Outline for EECS 678 with Professor Kulkarni at KU 2
Outline for EECS 678 with Professor Kulkarni at KU 2
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Date Created: 02/06/15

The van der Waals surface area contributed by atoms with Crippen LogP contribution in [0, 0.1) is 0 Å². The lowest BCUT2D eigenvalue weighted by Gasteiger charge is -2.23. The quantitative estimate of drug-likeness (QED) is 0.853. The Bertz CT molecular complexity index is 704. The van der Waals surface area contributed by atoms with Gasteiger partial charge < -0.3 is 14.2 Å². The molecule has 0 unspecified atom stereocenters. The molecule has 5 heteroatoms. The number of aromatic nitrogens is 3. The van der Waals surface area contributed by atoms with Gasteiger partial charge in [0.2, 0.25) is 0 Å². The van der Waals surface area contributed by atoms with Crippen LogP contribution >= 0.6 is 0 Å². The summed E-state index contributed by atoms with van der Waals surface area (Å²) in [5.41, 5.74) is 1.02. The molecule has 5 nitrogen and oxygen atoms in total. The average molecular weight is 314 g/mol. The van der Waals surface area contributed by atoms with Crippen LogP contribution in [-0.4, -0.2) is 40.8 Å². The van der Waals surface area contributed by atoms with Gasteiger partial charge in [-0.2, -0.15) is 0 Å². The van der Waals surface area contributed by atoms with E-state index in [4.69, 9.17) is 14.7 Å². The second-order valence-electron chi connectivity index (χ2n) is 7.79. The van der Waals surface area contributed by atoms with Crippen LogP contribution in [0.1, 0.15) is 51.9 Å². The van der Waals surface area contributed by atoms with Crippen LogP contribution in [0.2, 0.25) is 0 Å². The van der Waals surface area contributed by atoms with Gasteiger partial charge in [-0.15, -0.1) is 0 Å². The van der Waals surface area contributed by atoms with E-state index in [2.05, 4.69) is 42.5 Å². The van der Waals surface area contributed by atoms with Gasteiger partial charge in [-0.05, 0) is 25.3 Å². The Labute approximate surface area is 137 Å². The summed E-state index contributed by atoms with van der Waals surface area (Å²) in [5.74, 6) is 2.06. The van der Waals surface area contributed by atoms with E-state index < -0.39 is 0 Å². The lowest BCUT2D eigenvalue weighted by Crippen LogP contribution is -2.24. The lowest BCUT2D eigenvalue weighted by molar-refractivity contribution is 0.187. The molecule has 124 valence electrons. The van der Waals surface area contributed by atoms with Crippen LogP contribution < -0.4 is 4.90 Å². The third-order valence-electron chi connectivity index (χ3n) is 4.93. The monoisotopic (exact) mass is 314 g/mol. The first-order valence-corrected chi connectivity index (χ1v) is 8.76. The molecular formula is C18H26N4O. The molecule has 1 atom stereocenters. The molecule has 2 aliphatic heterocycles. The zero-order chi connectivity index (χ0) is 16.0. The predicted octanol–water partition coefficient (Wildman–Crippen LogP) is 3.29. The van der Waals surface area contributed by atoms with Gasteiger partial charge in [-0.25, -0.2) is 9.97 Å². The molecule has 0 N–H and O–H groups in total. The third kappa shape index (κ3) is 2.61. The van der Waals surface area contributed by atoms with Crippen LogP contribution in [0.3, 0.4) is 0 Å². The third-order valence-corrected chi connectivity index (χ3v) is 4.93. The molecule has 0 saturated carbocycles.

Introduction Outline What does the operating system do Where does the operating system fit in a computing system What are the general operating system functions Who needs an operating system What is an operating system History of operating systems EECS 678 Operating System Fundamentals Spring 2009 5 User39s View of the Operating System Make it easier to write programs provide an abstraction over the hardware Provide more powerful instructions than the ISA eg writefileno buf len Make it easy to run programs loading program into memory initializing program state maintaining program counter stopping the program instead user types gcc he110c and then a0ut Utilities for multiuser mode operation resource management security fairness performance EECS 678 Operating System Fundamentals Spring 2009 ESystem39s View of the Operating System 08 as a resource allocator manage CPU time memory space file storage space lO devices network etc fairly resolve conflicting requests for hardware resources from multiple user programs 08 as a control program control the various lO devices and user programs EECS 678 Operating System Fundamentals Spring 2009 3 g What Does an Operating System Do 08 is a program that acts as an intermediary between a user of a computer and the computer hardware provide an environment for easy efficient program execution Operating system goals execute user programs and make solving user problems easier make the computer system convenient to use use the computer hardware in an efficient manner Definition everything that a vendor ships when you order an 0 S program that is always running on the computer ke me I EECS 678 Operating System Fundamentals Spring 2009 4 5 Components of a Computer System user user user user 1 2 3 quot 39 n compiler assembler text editor database system system and application programs operating system computer hardware EECS 678 Operating System Fundamentals Spring 2009 if Components of a Computer System Hardware provides basic computing resources CPU memory lO devices Operating system controls and coordinates use of hardware among various applications and users Application programs define the ways in which the system resources are used to solve the computing problems of the users word processors compilers web browsers database systems video games Users EECS 678 Operating System Fundamentals Spring 2009 6 5 Computer System Operation Bootstrap program for the computer to start running initialize CPU registers device controllers memory contents locate and load the OS kernel 08 starts executing the first program waits for some event to occur interruptdriven Occurrence of an interrupt exceptions and traps transfer control to the interrupt service routine generally through the in te rrup 1 ve c to r execute the associated interrupt service routine return control to the interrupted program EECS 678 Operating System Fundamentals Spring 2009 g Operating System Structure Hide the complexity and limitations of hardware hardware interface and create a simpler more powerful abstraction OS interface 39 Multiprogram ming needed for efficiency single user cannot keep CPU and HG devices busy at all times multiprogramming organizes jobs code and data so CPU always has one to execute subset of total jobs in system is kept in memory one job selected and run via job 5 che duling when it has to wait for lO for example 08 switches to another job EECS 678 Operating System Fundamentals Spring 2009 8 3 Operating System Structure cont 39 Time sharing multitasking logical extension of multiprogramming CPU switches jobs so frequently that users can interact with each job while it is running very fast response time each user has at least one program executing in memory 39 p r0 c e s s If several jobs ready to run at the same time CPU scheduling If processes don t fit in memory 5 wapping moves them in and out to run Virtual m e In my allows execution of processes not completely in memory EECS 678 Operating System Fundamentals Spring 2009 9 5 Operating System Operations Process coordination and security Process management Memory management Storage management Other issues in protection and security EECS 678 Operating System Fundamentals Spring 2009 10 5 Process Coordination amp Security Applications should not crash into oneanother addres 5 space all memory addresses that an application can touch address space of one process is separated from address space of another process and from the 08 Applications should not crash the OS dual m ode operation us 6 r mode and ke rne mode distinguish when system is running in user or system mode privilege d instructions only operate in kernel mode system calls returns change mode EECS 678 Operating System Fundamentals Spring 2009 11 5 Transition from User to Kernel Mode Timer to prevent infinite loop process hogging FGSOUFCGS set interrupt after specific period operating system decrements counter when counter zero generate an interrupt set up before scheduling process to regain control or terminate program that exceeds allotted time user process user mode user Process exeCUling gt calls System call return from system call mede b39t 1 f I I k I Trap return eme mode bil 0 mode bit 1 kernel mode mode bit 0 execute system call EELD 0 RS Uperaung bystem runaamentars bp g AUUB 12 g Process Management Process is a program in execution is a unit of work within the system program iS a passive e ntity process an active 6 ntity needs resources to accomplish its task termination requires reclaim of any reusable resources Singlethreaded process has one program counter specifying location of next instruction to execute execute instructions sequentially until completion Multithreaded process has one program counter per thread EECS 678 Operating System Fundamentals Spring 2009 13 5 Process Management Activities The operating system is responsible for the following activities in connection with process management process scheduling suspending and resuming processes providing mechanisms for process synchronization providing mechanisms for process communication providing mechanisms for deadlock handling EECS 678 Operating System Fundamentals Spring 2009 Memory Management All data in memory before and after processing All instructions in memory in order to execute Memory management determines what is in memory when optimizing CPU utilization and computer response to users Memory management activities keeping track of which parts of memory are currently being used and by whom deciding which processes or parts thereof and data to move into and out of memory allocating and deallocating memory space as needed EECS 678 Operating System Fundamentals Spring 2009 15 5 Storage Management 08 provides uniform logical view of info storage abstracts physical properties to logical storage unit file medium controlled by device ie disk drive tape drive varying properties include access speed capacity data transfer rate access method sequential or random FileSystem management Files usually organized into directories Access control is provided to determine who can access what 08 activities include Creating and deleting files and directories Primitives to manipulate files and dirs Mapping files onto secondary storage Backup files onto stable nonvolatile storage media EECS 678 Operating System Fundamentals Spring 2009 16 15 Performance of various levels of storage depends on distance from the CPU size and process technology used Storage Hierarchy Movement between levels of storage hierarchy can be explicit or implicit Level 1 2 3 4 Name registers cache main memory disk storage Typical size lt1 KB gt16 MB gt16 GB gt100 GB Implementation custom memory with on chip or oftchip CMOS DRAM magnetic disk technology multiple ports CMOS CMOS SRAM Access time ns 025 05 015 25 80 250 5000000 Bandwidth MBsec 20000 e 100000 5000 e 10000 1000 e 5000 20 150 Managed by compiler hardware operating system operating system Backed by cache main memory disk CD or tape EECS 678 Operating System Fundamentals Spring 2009 17 9 IO Subsystem One purpose of OS is to hide peculiarities of hardware devices from the user lO subsystem responsible for Memory management of lO including buffering storing data temporarily while it is being transferred caching storing parts of data in faster storage for performance spooling the overlapping of output of one job with input of otherjobs General devicedriver interface Drivers for specific hardware devices EECS 678 Operating System Fundamentals Spring 2009 18 9 Protection and Security Protection mechanism for controlling access of processes or users to resources defined by the 08 Security defense of the system against internal and external attacks denialof service worms vuuses identity theft theft of service EECS 678 Operating System Fundamentals Spring 2009 19 E Protection and Security 2 Systems generally first distinguish among users to determine who can do what user identities user IDs security IDs include name and associated number one per user user ID then associated with all files processes of that user to determine access control group identifier group ID allows set of users to be defined and controls managed then also associated with each process file privilege escalation allows user to change to effective ID with more rights EECS 678 Operating System Fundamentals Spring 2009 20 if Summary Operating System 08 is the software layer between the hardware and user programs 08 is the ultimate API 08 is the first program that runs when the computer boots up 08 is the program that is always running 08 is the resource manager 08 is the creator of the virtual machine EECS 678 Operating System Fundamentals Spring 2009 21 E Summary Operating System 2 Reality Abstraction A single CPU Multiple CPUs Limited RAM capacity Infinite capacity Mechanical disk File system networks Insecure and unreliable Reliable and secure Many physical machines A single machine EECS 678 Operating System Fundamentals Spring 2009 22 5 Who needs OS 08 makes a computer easier to use All general purpose computers need 08 A better question Who does not need 08 Some very specialized systems that usually do one thing 08 can be embedded in the application Microwave oven control MP3 players etc EECS 678 Operating System Fundamentals Spring 2009 23 g History of Operating Systems Phase I Hardware Expensive Humans Cheap Hardware mainframes 08 human operators Handle onejob a unit of processing at a time Computer time wasted while operators walk around the machine room EECS 678 Operating System Fundamentals r Spnng 2009 24 t OS Design Goal Efficient use of the hardware Batch system collects a batch of jobs before processing them and printing out results Job collection job processing and printing out results can occur concurrently Multiprogramming multiple programs can run concurrently Example Obound jobs and CPUbound jobs EECS 678 Operating System Fundamentals Spring 2009 25 9 History of Operating Systems Phase 11 Hardware Cheap Humans Expensive Hardware terminals 08 design goal more efficient use of human resources Timesharing systems each user can afford to own terminals to interact with machines EECS 678 Operating System Fundamentals 7 Spring 2009 26 9 History of Operating Systems Phase 111 Hardware very cheap humans very expensive Hardware personal computers 08 design goal allowing a user to perform many tasks at the same time Multitasking the ability to run multiple programs on the same machine at the same time Multiprocessing the ability to use multiple processors on the same machine EECS 678 Operating System Fundamentals 7 Spring 2009 27 5 History of Operating Systems Phase IV Distributed Systems physically separate heterogeneous networked computers Hardware computers with networks 08 design goal ease of resource sharing among machines Virtualization 08 itself runs under the control of an hypervis or VM have own memory management file system etc VM is key feature of some operating systems Windows server 2008 HP Integrity VM hypervisor no longer optional POWER5 and POWER6 from IBM EECS 678 Operating System Fundamentals Spring 2009 28